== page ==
Saturday, November 3, 2012

Highly Respected Congressional Research Service Debunks Romney's Economic Plan

“The reduction in the top tax rates appears to be uncorrelated with saving, investment and productivity growth. The top tax rates appear to have little or no relation to the size of the economic pie. However, the top tax rate reductions appear to be associated with the increasing concentration of income at the top of the income distribution.”
This is the conclusion of the Congressional Research Service report "Taxes and the Economy: An Economic Analysis of the Top Tax Rates Since 1945."   The CRS, often referred to as "congress's think tank" is the highly respected, non-partisan public policy research arm of the US Congress.

CRS reports are not generally made public.   Amid claims that Senate Minority Leader Mitch McConnell had moved to suppress the report, it appears to have been leaked in time for the election.

The report challenges the central dogma of Republican tax policy:  lowering the tax rate for businesses and individuals will improve the economy.   For example, Mitt Romney's plan is a 20% reduction in tax rates and a lowering corporate tax rates from 35% to 25%.   

Most of the argument has been over if or how much limiting of deductions and exemptions could make up for the loss in revenue of the rate cut in Mitt's plan.   The CRS report ignores that, instead questioning the very idea that such a policy would lead to economic improvement.   Examining our history since 1945 suggests there's no reason to believe lowering rates will lead to increased GDP growth.   There's no reason to believe lowering rates would lead to increased savings or investment.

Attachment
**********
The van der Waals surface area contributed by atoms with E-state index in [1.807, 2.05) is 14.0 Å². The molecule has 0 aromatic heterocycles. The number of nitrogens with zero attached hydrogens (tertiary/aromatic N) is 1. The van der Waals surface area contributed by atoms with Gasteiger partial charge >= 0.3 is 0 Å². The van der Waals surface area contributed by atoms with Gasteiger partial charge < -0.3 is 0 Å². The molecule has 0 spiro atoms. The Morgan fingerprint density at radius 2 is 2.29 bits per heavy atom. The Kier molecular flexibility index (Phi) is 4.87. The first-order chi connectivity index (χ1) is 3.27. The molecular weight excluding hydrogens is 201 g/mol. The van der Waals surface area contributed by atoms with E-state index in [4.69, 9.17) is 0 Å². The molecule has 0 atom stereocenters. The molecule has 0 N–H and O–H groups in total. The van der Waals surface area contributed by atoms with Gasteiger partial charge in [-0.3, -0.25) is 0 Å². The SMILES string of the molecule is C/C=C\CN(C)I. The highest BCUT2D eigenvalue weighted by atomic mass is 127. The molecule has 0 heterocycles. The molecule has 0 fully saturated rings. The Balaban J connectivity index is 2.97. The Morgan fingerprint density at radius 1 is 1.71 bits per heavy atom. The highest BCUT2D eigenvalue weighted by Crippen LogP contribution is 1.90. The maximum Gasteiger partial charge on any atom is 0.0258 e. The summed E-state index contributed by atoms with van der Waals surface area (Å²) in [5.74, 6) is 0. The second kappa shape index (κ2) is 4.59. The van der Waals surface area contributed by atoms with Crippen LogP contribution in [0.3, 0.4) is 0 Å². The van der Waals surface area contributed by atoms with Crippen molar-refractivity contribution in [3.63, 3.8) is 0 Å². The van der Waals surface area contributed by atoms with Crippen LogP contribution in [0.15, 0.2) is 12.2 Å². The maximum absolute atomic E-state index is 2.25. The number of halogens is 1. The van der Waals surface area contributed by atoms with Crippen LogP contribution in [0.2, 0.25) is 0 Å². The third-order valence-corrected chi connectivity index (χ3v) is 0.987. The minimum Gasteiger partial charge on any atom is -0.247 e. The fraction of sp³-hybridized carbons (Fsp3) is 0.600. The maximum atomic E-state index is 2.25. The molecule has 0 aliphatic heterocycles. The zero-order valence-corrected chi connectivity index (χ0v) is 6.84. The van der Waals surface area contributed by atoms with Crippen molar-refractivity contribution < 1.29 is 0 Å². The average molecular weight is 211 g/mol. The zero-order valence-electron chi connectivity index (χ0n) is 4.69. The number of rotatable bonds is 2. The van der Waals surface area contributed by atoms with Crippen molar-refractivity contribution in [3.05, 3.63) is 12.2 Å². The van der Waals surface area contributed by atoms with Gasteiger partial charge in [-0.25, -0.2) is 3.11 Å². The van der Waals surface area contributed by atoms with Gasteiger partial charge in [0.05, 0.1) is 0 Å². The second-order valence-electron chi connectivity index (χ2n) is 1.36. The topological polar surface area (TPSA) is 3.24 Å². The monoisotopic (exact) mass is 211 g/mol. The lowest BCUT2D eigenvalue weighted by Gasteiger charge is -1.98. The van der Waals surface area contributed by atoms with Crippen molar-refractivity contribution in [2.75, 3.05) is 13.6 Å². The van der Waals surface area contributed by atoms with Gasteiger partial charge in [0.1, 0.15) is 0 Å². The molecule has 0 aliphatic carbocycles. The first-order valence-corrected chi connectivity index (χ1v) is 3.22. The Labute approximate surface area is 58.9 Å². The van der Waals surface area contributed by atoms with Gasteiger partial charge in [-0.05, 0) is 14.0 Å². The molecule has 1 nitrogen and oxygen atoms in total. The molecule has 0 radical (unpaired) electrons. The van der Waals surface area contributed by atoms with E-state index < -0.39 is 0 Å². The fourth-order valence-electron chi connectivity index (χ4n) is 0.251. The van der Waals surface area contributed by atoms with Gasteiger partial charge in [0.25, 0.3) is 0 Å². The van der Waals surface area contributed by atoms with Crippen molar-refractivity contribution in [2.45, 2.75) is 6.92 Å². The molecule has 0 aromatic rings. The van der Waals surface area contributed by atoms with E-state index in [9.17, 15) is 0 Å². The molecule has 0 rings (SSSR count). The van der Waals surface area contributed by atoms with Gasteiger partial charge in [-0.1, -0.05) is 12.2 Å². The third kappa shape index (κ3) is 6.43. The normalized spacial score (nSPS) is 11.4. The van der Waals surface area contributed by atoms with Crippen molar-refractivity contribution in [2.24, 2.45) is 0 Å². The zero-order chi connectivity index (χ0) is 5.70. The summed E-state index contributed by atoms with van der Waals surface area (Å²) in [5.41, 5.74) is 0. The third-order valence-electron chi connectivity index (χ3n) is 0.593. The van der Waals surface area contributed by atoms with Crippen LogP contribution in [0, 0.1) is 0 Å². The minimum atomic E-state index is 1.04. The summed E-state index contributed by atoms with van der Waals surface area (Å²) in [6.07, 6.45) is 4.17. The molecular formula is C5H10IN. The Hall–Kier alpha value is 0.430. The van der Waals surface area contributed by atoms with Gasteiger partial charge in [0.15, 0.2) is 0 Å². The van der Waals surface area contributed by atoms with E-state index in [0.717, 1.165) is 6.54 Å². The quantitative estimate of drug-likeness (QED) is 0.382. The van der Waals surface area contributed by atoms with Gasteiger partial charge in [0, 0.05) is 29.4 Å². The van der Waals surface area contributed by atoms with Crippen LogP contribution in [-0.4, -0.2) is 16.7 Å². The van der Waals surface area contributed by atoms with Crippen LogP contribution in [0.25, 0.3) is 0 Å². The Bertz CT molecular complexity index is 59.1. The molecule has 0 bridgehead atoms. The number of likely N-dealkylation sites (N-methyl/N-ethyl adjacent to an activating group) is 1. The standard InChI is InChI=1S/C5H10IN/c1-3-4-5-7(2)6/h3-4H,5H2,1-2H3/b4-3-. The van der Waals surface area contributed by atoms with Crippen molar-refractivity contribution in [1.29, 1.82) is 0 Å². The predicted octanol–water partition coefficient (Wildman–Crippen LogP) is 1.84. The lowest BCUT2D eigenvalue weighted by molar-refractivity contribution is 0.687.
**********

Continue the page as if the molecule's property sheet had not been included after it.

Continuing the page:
What there is evidence for is that lowering the tax rates leads to more inequality.   Instead of trickle-down, we get "pooling-up," where wealth gets concentrated in the hands of a small number of people.  

In other words, one of the most respected sources of information in government, the Congressional Research Service, has concluded that the central tenet of the Republican's economic plan, tax cuts, especially for higher incomes, don't help the economy.   They just help rich people get richer.

The Republican response, as usual, has been to attack the source when they don't like the conclusion.   Never mind the damage to our society that comes when sources whose value is that they can be trusted to provide facts and analysis upon which to make governing decisions are derided for partisan purposes.


This was posted 5:18am  Saturday, November 3, 2012.   I changed the date so the list of October articles on the right stays up through election day.

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